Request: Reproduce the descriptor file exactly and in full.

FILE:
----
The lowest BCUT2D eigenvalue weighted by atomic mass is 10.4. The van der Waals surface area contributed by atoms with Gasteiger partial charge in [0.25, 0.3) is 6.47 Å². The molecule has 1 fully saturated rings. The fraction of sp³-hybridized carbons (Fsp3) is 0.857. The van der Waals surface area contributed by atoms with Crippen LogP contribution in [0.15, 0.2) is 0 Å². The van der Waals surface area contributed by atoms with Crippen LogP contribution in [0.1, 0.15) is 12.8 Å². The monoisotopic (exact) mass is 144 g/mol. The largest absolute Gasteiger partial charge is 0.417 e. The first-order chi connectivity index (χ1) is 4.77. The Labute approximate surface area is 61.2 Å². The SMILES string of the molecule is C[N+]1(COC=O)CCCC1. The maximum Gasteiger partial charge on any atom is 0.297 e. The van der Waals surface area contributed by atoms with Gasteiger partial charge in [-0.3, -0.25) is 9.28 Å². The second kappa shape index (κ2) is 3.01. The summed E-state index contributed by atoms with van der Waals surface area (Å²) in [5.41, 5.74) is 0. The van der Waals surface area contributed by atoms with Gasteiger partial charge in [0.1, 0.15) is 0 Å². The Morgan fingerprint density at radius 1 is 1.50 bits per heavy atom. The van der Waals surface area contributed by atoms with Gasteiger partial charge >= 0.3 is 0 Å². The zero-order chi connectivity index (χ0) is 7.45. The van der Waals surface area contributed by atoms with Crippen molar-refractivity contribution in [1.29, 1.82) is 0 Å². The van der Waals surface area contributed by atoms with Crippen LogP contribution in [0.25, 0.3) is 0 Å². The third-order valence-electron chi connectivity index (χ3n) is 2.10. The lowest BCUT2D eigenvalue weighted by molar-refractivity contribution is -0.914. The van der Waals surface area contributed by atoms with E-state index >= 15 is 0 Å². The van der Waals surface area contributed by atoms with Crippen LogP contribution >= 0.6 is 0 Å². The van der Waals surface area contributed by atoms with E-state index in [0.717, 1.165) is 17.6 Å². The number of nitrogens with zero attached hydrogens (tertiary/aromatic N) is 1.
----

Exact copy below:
The lowest BCUT2D eigenvalue weighted by atomic mass is 10.4. The van der Waals surface area contributed by atoms with Gasteiger partial charge in [0.25, 0.3) is 6.47 Å². The molecule has 1 fully saturated rings. The fraction of sp³-hybridized carbons (Fsp3) is 0.857. The van der Waals surface area contributed by atoms with Crippen LogP contribution in [0.15, 0.2) is 0 Å². The van der Waals surface area contributed by atoms with Crippen LogP contribution in [0.1, 0.15) is 12.8 Å². The monoisotopic (exact) mass is 144 g/mol. The largest absolute Gasteiger partial charge is 0.417 e. The first-order chi connectivity index (χ1) is 4.77. The Labute approximate surface area is 61.2 Å². The SMILES string of the molecule is C[N+]1(COC=O)CCCC1. The maximum Gasteiger partial charge on any atom is 0.297 e. The van der Waals surface area contributed by atoms with Gasteiger partial charge in [-0.3, -0.25) is 9.28 Å². The second kappa shape index (κ2) is 3.01. The summed E-state index contributed by atoms with van der Waals surface area (Å²) in [5.41, 5.74) is 0. The van der Waals surface area contributed by atoms with Gasteiger partial charge in [0.1, 0.15) is 0 Å². The Morgan fingerprint density at radius 1 is 1.50 bits per heavy atom. The van der Waals surface area contributed by atoms with Gasteiger partial charge >= 0.3 is 0 Å². The zero-order chi connectivity index (χ0) is 7.45. The van der Waals surface area contributed by atoms with Crippen molar-refractivity contribution in [1.29, 1.82) is 0 Å². The van der Waals surface area contributed by atoms with Crippen LogP contribution in [0.25, 0.3) is 0 Å². The third-order valence-electron chi connectivity index (χ3n) is 2.10. The lowest BCUT2D eigenvalue weighted by molar-refractivity contribution is -0.914. The van der Waals surface area contributed by atoms with E-state index >= 15 is 0 Å². The van der Waals surface area contributed by atoms with Crippen LogP contribution >= 0.6 is 0 Å². The van der Waals surface area contributed by atoms with E-state index in [0.717, 1.165) is 17.6 Å². The number of nitrogens with zero attached hydrogens (tertiary/aromatic N) is 1.